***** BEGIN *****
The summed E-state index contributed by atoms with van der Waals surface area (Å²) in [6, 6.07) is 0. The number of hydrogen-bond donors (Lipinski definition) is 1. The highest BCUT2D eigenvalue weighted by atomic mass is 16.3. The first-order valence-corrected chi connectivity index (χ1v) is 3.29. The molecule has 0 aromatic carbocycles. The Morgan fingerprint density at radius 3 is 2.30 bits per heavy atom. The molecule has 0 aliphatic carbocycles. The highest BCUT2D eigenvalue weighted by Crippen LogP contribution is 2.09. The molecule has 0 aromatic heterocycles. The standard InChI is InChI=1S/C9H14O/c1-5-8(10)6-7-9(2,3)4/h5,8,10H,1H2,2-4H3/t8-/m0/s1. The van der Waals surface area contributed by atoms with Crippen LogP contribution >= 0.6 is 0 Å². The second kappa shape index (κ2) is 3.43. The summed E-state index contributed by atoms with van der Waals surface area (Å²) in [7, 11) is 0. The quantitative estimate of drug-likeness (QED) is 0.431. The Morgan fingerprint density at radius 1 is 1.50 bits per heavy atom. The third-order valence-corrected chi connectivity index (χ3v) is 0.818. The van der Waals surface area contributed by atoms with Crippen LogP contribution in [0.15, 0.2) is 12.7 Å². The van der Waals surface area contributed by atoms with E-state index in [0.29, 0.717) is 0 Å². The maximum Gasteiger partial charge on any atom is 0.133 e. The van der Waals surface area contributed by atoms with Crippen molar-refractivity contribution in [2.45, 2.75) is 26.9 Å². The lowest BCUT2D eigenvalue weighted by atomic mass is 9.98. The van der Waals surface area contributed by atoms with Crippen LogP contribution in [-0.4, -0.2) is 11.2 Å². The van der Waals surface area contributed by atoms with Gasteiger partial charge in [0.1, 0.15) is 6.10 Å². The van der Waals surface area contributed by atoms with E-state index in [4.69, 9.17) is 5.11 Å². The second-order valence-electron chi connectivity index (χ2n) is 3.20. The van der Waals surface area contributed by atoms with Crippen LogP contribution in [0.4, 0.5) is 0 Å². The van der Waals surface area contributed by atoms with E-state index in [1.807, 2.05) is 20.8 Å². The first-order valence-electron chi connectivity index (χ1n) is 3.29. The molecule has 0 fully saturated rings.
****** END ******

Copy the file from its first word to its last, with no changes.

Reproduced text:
The summed E-state index contributed by atoms with van der Waals surface area (Å²) in [6, 6.07) is 0. The number of hydrogen-bond donors (Lipinski definition) is 1. The highest BCUT2D eigenvalue weighted by atomic mass is 16.3. The first-order valence-corrected chi connectivity index (χ1v) is 3.29. The molecule has 0 aromatic carbocycles. The Morgan fingerprint density at radius 3 is 2.30 bits per heavy atom. The molecule has 0 aliphatic carbocycles. The highest BCUT2D eigenvalue weighted by Crippen LogP contribution is 2.09. The molecule has 0 aromatic heterocycles. The standard InChI is InChI=1S/C9H14O/c1-5-8(10)6-7-9(2,3)4/h5,8,10H,1H2,2-4H3/t8-/m0/s1. The van der Waals surface area contributed by atoms with Crippen LogP contribution >= 0.6 is 0 Å². The second kappa shape index (κ2) is 3.43. The summed E-state index contributed by atoms with van der Waals surface area (Å²) in [7, 11) is 0. The quantitative estimate of drug-likeness (QED) is 0.431. The Morgan fingerprint density at radius 1 is 1.50 bits per heavy atom. The third-order valence-corrected chi connectivity index (χ3v) is 0.818. The van der Waals surface area contributed by atoms with Crippen LogP contribution in [0.15, 0.2) is 12.7 Å². The van der Waals surface area contributed by atoms with E-state index in [0.29, 0.717) is 0 Å². The maximum Gasteiger partial charge on any atom is 0.133 e. The van der Waals surface area contributed by atoms with Crippen molar-refractivity contribution in [2.45, 2.75) is 26.9 Å². The lowest BCUT2D eigenvalue weighted by atomic mass is 9.98. The van der Waals surface area contributed by atoms with Crippen LogP contribution in [-0.4, -0.2) is 11.2 Å². The van der Waals surface area contributed by atoms with Gasteiger partial charge in [0.1, 0.15) is 6.10 Å². The van der Waals surface area contributed by atoms with E-state index in [4.69, 9.17) is 5.11 Å². The second-order valence-electron chi connectivity index (χ2n) is 3.20. The van der Waals surface area contributed by atoms with Crippen LogP contribution in [0.4, 0.5) is 0 Å². The van der Waals surface area contributed by atoms with E-state index in [1.807, 2.05) is 20.8 Å². The first-order valence-electron chi connectivity index (χ1n) is 3.29. The molecule has 0 fully saturated rings.